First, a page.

Wood writes, The significance of the angel's speaking further only of these two is that Palestine, where God's people dwelt, lay exactly between them and was continually involved in their later history. Especially important is the fact that the Syrian division would eventually see Antiochus Epiphanes, the 'little horn' of chapter eight, come to power, as noted. The angel's message was to concern this one particularly, as he would foreshadow still another--the Antichrist of the far distant future. Before the rise of Antiochus, however, more than a century would elapse, and the angel first set forth this history (Leon Wood, A Commentary on Daniel, 283).

31 The name Euergates means benefactor.

32 He sought to recover the eastern areas of his country and then from 212-204 B.C. he successfully campaigned as far as the Caspian Sea and the boarder of India (Leon Wood, A Commentary on Daniel, 288).

33 This has the idea of first among women. Cleopatra was the first among women of the day, since she was the royal princess (Leon Wood, A Commentary on Daniel, 292).

34 Wood writes, His only son, Demetrius Soter, had been taken as hostage to Rome, when Heliodorus, his prime minister, evidently sought for the throne himself by committing the act (Leon Wood, A Commentary on Daniel, 294).

35 Wood writes, Antiochus Epiphanes (175-164 B.C.), the 'little horn' of chapter eight and type of the Antichrist, is now presented. He was the son and successor of Antiochus the Great. The text concerns him for the following fifteen verses. The reason for so much attention is that, as in chapter eight, he prefigured the Antichrist, and there was a need for telling more about him in this capacity. This is an anticipation of speaking of the Antichrist himself in the last portion of the chapter (vv. 36-45). The reason for the detailed history just considered is really to give background for the presentation now of this eighth Seleucid ruler. The first seven, as well as their Ptolemanic counterparts, were not of sufficient significance in themselves for mention--thought their combined history has had the importance of showing the ravages of warfare that flowed back and forth over Palestine--but the record given of them, briefly stated, has prepared for the introduction now of this one who was indeed of major significance. The matter to keep in mind, as the text describes him, is that his life and activities are predictive of the life and activities of the Antichrist to come (Leon Wood, A Commentary on Daniel, 294).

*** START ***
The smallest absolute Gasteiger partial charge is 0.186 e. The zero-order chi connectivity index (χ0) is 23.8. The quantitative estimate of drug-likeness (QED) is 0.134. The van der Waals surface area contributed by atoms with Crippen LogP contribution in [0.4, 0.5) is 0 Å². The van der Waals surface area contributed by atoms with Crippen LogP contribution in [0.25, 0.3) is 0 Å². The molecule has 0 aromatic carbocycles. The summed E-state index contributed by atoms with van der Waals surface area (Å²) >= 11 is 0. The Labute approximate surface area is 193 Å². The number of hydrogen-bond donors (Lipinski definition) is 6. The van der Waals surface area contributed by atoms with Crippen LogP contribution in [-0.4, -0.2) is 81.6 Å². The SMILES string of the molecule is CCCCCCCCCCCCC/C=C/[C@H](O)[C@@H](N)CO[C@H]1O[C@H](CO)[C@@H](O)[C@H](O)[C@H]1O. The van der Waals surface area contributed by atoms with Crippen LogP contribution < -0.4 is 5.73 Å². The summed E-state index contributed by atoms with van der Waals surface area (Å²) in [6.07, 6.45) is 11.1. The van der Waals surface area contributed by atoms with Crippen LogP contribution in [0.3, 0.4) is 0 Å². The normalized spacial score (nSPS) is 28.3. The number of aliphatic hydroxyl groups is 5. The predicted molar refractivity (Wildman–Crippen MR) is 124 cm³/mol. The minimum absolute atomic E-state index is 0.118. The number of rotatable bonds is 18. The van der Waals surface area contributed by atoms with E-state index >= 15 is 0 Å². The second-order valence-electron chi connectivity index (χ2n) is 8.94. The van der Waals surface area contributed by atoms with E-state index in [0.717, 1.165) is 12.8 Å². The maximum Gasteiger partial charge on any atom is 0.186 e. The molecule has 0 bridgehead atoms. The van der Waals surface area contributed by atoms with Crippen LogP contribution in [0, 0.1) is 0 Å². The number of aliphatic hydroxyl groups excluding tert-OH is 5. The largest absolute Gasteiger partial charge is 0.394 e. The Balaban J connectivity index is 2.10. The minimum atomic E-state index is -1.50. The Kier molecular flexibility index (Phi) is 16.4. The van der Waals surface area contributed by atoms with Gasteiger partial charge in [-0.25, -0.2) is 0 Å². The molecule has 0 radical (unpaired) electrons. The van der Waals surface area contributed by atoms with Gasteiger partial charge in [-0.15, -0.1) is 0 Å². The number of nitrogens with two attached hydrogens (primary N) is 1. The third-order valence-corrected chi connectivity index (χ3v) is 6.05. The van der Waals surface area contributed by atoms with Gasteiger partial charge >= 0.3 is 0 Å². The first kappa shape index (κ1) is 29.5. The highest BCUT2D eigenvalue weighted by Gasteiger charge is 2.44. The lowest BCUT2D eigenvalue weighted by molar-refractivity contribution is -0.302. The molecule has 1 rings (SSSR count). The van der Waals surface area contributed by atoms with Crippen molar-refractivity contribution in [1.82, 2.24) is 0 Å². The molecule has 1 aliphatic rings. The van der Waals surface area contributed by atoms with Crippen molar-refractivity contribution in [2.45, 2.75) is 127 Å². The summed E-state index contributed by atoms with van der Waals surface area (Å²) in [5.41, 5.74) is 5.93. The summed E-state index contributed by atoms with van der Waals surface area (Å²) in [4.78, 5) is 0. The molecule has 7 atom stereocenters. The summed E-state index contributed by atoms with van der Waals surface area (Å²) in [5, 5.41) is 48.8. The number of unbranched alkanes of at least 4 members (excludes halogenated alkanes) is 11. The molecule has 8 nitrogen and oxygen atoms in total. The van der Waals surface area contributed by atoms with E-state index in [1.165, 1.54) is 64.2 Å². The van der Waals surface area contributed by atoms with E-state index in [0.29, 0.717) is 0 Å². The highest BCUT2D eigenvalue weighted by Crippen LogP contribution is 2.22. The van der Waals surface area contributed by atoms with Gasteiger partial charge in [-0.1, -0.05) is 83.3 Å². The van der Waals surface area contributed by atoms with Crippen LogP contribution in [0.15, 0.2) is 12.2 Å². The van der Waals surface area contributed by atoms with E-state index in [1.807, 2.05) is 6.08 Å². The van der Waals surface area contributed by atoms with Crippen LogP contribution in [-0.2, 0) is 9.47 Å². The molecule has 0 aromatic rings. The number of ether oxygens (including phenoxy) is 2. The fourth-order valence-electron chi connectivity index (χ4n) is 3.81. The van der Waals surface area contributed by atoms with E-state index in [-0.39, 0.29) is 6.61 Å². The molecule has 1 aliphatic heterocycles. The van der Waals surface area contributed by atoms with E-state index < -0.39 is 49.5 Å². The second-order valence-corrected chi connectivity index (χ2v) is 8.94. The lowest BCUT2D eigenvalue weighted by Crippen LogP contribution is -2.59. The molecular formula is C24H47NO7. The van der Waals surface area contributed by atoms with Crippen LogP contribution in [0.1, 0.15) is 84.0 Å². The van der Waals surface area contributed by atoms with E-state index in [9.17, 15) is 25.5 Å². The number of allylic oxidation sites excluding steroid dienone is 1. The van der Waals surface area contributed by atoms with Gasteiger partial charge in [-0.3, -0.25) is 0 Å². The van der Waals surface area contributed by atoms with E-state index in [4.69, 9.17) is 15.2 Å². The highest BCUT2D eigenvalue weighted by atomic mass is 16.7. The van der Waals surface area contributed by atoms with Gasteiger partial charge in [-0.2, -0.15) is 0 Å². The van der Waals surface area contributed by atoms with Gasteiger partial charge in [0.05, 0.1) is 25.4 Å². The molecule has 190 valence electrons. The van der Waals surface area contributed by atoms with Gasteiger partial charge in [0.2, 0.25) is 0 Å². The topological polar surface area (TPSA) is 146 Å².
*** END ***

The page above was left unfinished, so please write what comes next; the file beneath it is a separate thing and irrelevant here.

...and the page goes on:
36 Wood writes, Antiochus hoped to seize all Egypt as he combined with the one brother against the other; and Ptolemy Philometor, it may be assumed, hoped to take back all Egypt for himelf (sic.) (Leon Wood, A Commentary on Daniel, 298).

37 Wood writes, The occasion of the action involved the Jewish reaction against the high priest Menelaus, who had catered to the favor of Antiochus in the past days (Leon Wood, A Commentary on Daniel, 299). Menelaus had now replaced Jason (in 172 B.C.) as high priest because he had promised a higher bribe to Antiochus.

38 Pentecost writes, From the Roman senate Popillus Leanas took to Antiochus a letter forbidding him to engage in war with Egypt. When Antiochus asked for time to consider, the emissary drew a circle in the sand around Antiochus and demanded that he give his answer before he stepped out of the circle. Antiochus submitted to Rome's demand for to resist would be to declare war on Rome. This was a humiliating defeat for Antiochus Epiphanes ... but he had no alternative but to return to his own land (J. Dwight Pentecost, Daniel, in The Bible Knowledge Commentary, 1369-70).

39 Pentecost writes, Antiochus sent his general Apollonius with 22,000 soldiers into Jerusalem on what was purported to be a peace mission. But they attacked Jerusalem on the Sabbath, killed many people, took many women and children as slaves, and plundered and burned the city.

In seeking to exterminate Judaism and to Hellenize the Jews, he forbade the Jews to follow their religious practices (including their festivals and circumcision) and commanded that copies of the Law be burned (J. Dwight Pentecost, Daniel, in The Bible Knowledge Commentary, 1370).

40 Pentecost writes, In this culminating act he erected on December 16, 167 B.C. an altar to Zeus on the alter of burnt offering outside the temple, and had a pig offered on the altar. The Jews were compelled to offer a pig on the 25th of each month to celebrate Antiochus Ephphanes' birthday (J. Dwight Pentecost, Daniel, in The Bible Knowledge Commentary, 1370).